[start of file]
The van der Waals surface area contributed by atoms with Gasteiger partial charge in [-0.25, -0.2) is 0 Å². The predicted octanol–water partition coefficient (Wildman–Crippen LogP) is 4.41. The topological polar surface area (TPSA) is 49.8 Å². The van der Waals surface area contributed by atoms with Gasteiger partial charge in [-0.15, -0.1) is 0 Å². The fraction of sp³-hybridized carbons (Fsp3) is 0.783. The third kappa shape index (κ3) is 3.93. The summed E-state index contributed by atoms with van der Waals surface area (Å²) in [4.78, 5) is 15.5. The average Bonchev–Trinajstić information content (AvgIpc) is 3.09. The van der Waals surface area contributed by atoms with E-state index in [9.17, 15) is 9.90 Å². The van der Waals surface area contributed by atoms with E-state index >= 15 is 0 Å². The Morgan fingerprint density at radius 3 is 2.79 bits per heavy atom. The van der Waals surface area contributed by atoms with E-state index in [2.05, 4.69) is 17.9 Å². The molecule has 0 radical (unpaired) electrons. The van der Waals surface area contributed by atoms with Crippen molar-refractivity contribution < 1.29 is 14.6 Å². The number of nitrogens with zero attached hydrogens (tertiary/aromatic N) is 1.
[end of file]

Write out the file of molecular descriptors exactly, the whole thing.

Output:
The van der Waals surface area contributed by atoms with Gasteiger partial charge in [-0.25, -0.2) is 0 Å². The predicted octanol–water partition coefficient (Wildman–Crippen LogP) is 4.41. The topological polar surface area (TPSA) is 49.8 Å². The van der Waals surface area contributed by atoms with Gasteiger partial charge in [-0.15, -0.1) is 0 Å². The fraction of sp³-hybridized carbons (Fsp3) is 0.783. The third kappa shape index (κ3) is 3.93. The summed E-state index contributed by atoms with van der Waals surface area (Å²) in [4.78, 5) is 15.5. The average Bonchev–Trinajstić information content (AvgIpc) is 3.09. The van der Waals surface area contributed by atoms with E-state index in [9.17, 15) is 9.90 Å². The van der Waals surface area contributed by atoms with E-state index >= 15 is 0 Å². The Morgan fingerprint density at radius 3 is 2.79 bits per heavy atom. The van der Waals surface area contributed by atoms with E-state index in [2.05, 4.69) is 17.9 Å². The molecule has 0 radical (unpaired) electrons. The van der Waals surface area contributed by atoms with Crippen molar-refractivity contribution < 1.29 is 14.6 Å². The number of nitrogens with zero attached hydrogens (tertiary/aromatic N) is 1.